Wendy Waters
by Wendy Waters
Mon Nov 10th 2008 at 8:37am UTC

Technology, the Workplace, and Obama’s Example

Rapidly improving and expanding network computer technology is a key reason why workplaces today are shifting fast toward more mobile and flexible environments. Reflecting upon events of the past week, I think there is another massive revolution in workplaces still to come.

The Obama campaign demonstrated the potential of computer-facilitated personal networks to bring about change. Through Facebook and MySpace, along with websites like YouTube, supporters connected with independents and people who were potential supporters, creating a viral-like marketing campaign. People found numerous different ways to connect and spread a message. Obama rode this 21st-century communications revolution to victory – it was not a machine to build and control, but rather energy and ideas to harness.

As corporations relax their rules about “who can be doing what on their work machine when,” a new generation might just use the myriad communications options available to do something fantastic. When corporations “let go” they might find they can hitch themselves to something amazing.

Imagine a global corporation – maybe a software company or an accounting-consulting firm – in which people at all levels and positions could interconnect and network together, and then solve problems together. A company with an internal intranet containing an internal Facebook, blogs, work logs, etc. fully searchable by anyone else in the company. Perhaps employees anywhere in the world could connect in any way they needed to: video conference instantly from their laptops, or leave video messages for each other.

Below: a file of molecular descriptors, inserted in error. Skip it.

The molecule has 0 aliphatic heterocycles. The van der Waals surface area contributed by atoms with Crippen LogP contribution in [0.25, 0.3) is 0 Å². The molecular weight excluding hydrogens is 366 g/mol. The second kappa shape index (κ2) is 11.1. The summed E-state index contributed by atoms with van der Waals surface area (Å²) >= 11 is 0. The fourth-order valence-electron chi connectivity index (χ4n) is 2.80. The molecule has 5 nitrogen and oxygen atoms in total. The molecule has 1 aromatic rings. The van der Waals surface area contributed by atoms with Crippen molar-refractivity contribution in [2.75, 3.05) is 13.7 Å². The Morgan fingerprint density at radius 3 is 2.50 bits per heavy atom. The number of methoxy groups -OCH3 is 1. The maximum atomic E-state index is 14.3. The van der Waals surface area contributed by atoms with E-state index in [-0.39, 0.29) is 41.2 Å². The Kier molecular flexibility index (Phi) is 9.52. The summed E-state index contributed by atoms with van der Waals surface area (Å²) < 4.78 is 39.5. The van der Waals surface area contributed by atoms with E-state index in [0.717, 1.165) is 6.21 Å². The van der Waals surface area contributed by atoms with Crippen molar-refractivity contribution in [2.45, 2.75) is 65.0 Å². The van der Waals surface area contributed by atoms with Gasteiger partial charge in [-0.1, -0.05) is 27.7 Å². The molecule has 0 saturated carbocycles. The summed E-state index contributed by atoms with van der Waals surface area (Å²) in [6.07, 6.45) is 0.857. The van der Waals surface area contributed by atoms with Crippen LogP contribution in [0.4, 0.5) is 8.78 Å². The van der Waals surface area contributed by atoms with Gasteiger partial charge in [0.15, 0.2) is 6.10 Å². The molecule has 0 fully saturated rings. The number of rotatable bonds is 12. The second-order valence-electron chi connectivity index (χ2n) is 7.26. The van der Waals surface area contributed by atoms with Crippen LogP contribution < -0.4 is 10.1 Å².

If all the talent in the company could connect easily, that could bring enormous innovation acceleration. Problem solving could be far more efficient. Maybe David in the office in Singapore has already solved a problem now facing new person Carly in the office in Boston? What if Carly could type in a few key words and learn that David dealt with the same issues last month?

While I’ve heard of companies trying to better connect their workforces through intranet applications, I haven’t heard of too many turning all or most of the process over to all employees, especially the younger generation (but please comment and tell me who is doing this if you know).

The first company that achieves this extreme interconnectivity would instantly have tremendous leverage against competitors from an enormous boost in productivity and innovation.

Obama was the first major politician to grasp the potential, and harness the power, of youth and technology – and just look at how far ahead it put him. He left the best late-20th century political machine in the dust (the Clinton camp) and made McCain look like a relic of the 1950s.

10 Responses to “Technology, the Workplace, and Obama’s Example”